Trees Won’t Save Us from Climate Change
By Mike Howie
Carbon dioxide is the exhaust of human existence. Whether spewed from our cars or our factories, all this gas affects our atmosphere, slowly building up and changing the very nature of our planet.
So how do we fix this? How do we heal the damage we’ve caused?
Some suggest that we should head for the trees. The Earth’s woody pillars absorb carbon dioxide through their leaves and use it in the life-sustaining process of photosynthesis. When fully mature, an average hardwood tree will absorb about 48 pounds of carbon dioxide.
Trees are beautiful works of nature, more complex and vital than they seem. They support the environment and wildlife even while lying dead on the ground, but they can’t do it all.
There’s simply too much pollution. The U.S. Energy Information Administration estimated that the United States alone emitted more than 5 billion tons of energy-related carbon dioxide in 2017. It would take more than 100 million trees to offset those emissions. Extrapolated to a global scale, there’s probably not enough room for all the trees we’d need to offset carbon dioxide emissions from human activity.
There is plenty of treeless ground around the world, but not all of it should be transformed into dense forests. Northern tundra, for example, reflects more solar energy than trees. If we forested those areas, the trees would hold more heat and we’d worsen global warming. And if we transformed grassy lands like those in Yellowstone National Park, we’d deprive threatened animals of the environment they depend on. We’d hurt ourselves too — humans need grasslands just as much as animals, using them for water sources, hunting lands, and grazing lands for livestock.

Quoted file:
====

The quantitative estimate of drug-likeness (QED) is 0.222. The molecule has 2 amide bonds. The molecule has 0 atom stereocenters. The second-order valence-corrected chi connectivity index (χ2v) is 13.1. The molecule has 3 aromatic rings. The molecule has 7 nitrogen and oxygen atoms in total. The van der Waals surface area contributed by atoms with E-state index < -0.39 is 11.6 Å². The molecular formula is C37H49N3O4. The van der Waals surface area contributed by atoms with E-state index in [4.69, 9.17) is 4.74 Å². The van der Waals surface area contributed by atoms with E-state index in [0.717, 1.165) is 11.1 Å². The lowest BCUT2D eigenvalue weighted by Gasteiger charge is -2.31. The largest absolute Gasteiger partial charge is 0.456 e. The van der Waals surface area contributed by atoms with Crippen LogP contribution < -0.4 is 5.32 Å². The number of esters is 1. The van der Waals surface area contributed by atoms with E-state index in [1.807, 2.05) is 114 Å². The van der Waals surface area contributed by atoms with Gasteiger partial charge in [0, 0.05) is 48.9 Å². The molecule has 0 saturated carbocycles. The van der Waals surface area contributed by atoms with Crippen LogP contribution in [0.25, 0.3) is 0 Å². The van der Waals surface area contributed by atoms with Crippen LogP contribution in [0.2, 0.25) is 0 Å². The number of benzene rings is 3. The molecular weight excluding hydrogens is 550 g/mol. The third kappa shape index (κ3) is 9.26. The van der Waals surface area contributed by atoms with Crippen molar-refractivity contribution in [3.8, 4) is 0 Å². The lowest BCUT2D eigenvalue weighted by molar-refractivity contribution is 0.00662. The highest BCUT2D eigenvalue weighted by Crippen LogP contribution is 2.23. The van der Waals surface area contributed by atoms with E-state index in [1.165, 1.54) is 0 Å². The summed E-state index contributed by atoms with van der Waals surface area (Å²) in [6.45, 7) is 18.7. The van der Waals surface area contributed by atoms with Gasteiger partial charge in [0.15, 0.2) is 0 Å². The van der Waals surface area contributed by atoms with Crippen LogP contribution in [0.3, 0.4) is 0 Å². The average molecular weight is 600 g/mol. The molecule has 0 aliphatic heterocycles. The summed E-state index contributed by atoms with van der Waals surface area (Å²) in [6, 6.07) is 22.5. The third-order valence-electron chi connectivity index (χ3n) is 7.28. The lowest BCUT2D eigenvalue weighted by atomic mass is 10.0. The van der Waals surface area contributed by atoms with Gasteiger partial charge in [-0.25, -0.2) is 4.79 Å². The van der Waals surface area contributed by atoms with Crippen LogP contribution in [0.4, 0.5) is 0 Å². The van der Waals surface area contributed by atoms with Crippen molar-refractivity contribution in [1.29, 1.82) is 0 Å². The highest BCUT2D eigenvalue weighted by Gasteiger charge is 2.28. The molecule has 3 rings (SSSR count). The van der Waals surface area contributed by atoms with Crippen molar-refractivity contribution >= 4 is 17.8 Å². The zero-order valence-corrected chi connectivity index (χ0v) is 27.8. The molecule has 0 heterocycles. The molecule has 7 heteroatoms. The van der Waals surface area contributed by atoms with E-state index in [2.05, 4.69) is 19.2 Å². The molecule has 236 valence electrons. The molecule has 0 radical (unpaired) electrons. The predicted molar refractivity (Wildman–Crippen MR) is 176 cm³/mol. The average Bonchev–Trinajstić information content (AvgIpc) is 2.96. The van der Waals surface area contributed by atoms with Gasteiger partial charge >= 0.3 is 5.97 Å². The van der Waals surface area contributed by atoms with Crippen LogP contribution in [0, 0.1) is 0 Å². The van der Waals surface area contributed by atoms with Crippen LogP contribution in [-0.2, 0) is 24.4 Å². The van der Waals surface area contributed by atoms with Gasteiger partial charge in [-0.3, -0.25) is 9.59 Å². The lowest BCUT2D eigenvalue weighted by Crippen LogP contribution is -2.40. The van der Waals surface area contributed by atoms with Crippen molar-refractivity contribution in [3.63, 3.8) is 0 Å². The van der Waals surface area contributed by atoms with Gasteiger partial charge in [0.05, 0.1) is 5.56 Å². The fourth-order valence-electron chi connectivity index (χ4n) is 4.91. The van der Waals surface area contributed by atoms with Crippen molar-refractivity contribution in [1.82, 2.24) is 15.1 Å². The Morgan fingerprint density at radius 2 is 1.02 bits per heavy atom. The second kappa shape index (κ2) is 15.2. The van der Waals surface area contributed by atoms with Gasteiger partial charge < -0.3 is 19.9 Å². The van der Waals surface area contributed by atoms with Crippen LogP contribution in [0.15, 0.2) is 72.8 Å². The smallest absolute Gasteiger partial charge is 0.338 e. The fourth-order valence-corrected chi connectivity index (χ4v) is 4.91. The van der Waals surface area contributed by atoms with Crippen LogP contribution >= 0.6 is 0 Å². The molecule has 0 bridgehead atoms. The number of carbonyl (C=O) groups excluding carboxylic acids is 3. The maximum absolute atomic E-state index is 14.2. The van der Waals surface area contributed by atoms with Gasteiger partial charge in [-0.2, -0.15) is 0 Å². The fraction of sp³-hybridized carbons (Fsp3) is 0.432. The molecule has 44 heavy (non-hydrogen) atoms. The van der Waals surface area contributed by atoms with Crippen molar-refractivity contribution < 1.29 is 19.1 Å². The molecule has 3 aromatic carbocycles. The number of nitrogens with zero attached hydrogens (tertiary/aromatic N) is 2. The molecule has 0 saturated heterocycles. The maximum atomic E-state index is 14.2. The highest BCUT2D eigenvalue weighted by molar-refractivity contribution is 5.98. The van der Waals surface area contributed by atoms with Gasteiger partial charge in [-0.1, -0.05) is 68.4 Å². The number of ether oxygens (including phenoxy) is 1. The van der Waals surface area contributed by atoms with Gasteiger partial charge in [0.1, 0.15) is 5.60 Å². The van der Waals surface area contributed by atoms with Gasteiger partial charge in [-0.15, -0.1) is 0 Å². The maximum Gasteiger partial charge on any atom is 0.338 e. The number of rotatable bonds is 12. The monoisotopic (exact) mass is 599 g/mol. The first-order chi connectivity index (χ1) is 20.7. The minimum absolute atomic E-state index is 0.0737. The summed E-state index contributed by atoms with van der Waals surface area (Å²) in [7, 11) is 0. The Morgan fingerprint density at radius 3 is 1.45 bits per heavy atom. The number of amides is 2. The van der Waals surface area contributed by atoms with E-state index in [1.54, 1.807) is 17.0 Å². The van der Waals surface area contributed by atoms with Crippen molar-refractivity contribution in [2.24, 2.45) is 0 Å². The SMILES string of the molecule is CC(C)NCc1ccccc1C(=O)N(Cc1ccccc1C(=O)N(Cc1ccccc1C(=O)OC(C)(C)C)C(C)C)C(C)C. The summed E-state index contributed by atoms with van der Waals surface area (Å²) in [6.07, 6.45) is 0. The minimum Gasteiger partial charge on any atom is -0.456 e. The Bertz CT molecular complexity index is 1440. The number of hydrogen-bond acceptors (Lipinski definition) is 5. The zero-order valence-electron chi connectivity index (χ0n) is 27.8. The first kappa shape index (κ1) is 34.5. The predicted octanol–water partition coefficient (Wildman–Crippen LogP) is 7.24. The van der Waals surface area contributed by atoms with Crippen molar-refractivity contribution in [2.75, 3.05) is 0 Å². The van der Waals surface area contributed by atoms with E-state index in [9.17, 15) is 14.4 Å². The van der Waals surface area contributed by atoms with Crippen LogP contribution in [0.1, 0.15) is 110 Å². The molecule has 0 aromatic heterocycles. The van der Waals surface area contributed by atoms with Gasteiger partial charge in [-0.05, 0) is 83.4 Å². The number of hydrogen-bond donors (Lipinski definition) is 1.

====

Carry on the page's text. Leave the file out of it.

To be clear, planting more trees is a good thing. New trees will help offset carbon dioxide emissions, if only a little bit. But we must be smart about where we plant these trees. We can start by looking for areas to reforest, finding the places that have been devastated and helping them return to former glory.
But trees alone will not solve our climate problems. To truly make a difference, we need to reexamine our own lives to see where we can make a difference. After all, the best solution to an overabundance of greenhouse gasses like carbon dioxide is to stop releasing so much of them.
- How many trees would it take to offset the carbon dioxide emissions from your normal activities?
- Where in your area could you plant more trees?
- Carbon dioxide